Delaying fatherhood can impact children’s health at birth, finds study

New US research has found that delaying fatherhood until later in life could have a negative effect on both children and mothers.

The new large-scale study by researchers at Stanford University looked at data on all 40,529,905 live births that took place in the US between 2007 and 2016.

After taking into account factors such as age of the mother, maternal smoking, race, education, and number of prenatal visits, the researchers found that as the age of the father increased, so did the risk of the infant being born prematurely, having a low birth weight, and requiring healthcare support after delivery such as assisted ventilation, admission to neonatal intensive care, or antibiotics.

Published by The BMJ, the study showed that children of fathers aged 45 years or more were born 0.12 weeks earlier and had a 14% higher risk of being premature (less than 37 weeks) compared to those whose fathers were aged 25 to 34 years.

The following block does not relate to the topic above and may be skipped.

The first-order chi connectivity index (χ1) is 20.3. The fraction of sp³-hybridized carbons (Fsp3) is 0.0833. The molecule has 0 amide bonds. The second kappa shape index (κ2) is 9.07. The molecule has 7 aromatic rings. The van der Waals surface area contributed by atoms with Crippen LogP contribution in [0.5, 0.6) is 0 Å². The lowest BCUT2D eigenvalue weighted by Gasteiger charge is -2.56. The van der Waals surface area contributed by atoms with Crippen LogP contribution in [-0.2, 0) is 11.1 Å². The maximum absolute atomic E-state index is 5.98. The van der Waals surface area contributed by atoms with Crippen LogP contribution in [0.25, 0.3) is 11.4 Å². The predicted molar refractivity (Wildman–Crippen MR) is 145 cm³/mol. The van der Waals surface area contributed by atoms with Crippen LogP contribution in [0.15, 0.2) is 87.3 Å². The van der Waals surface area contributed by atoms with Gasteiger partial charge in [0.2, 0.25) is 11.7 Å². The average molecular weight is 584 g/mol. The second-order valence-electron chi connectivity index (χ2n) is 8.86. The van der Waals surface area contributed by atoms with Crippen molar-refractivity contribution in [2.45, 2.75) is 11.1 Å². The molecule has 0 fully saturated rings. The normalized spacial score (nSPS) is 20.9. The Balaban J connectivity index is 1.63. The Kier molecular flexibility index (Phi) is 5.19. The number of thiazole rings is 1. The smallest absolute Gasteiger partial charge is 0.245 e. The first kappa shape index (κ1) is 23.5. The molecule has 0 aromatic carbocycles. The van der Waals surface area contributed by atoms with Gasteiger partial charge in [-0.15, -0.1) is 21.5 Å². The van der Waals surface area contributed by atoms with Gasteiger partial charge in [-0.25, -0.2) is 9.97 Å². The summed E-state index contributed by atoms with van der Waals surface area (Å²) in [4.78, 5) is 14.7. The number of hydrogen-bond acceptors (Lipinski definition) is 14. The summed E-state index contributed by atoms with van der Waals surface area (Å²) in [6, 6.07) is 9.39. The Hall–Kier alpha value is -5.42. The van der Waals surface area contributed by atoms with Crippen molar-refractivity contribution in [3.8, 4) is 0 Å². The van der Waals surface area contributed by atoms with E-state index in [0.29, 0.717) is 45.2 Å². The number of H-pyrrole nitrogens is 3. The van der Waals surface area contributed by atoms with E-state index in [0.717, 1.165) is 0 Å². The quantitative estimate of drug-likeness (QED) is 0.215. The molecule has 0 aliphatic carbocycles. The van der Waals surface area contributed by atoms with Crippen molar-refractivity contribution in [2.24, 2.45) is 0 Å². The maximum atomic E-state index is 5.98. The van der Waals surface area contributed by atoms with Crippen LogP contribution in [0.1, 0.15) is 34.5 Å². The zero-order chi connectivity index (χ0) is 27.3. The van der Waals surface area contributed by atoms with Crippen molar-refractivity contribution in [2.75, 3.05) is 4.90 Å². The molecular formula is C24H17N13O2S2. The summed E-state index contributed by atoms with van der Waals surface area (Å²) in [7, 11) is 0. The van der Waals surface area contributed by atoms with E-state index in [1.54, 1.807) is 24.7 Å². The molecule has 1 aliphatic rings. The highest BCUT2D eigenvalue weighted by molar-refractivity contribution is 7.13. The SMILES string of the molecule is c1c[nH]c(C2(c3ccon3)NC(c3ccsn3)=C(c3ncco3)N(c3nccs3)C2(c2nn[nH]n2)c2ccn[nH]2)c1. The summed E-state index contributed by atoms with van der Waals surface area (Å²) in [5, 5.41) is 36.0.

These children were also born 20.2g lighter and had a 14% higher risk of low birth weight (less than 2500g) than infants born to younger fathers. They also had a 14% higher risk of being admitted to a neonatal intensive care unit and an 18% higher risk of having seizures, compared to infants with fathers aged 25 to 34 years.

Newborns of fathers aged 55 years or older also tended to score less well on the Apgar test – a test used to assess the health of a child at birth.

The team found that not only did a father’s age impact his children’s health, it also appeared to affect the mother’s health.

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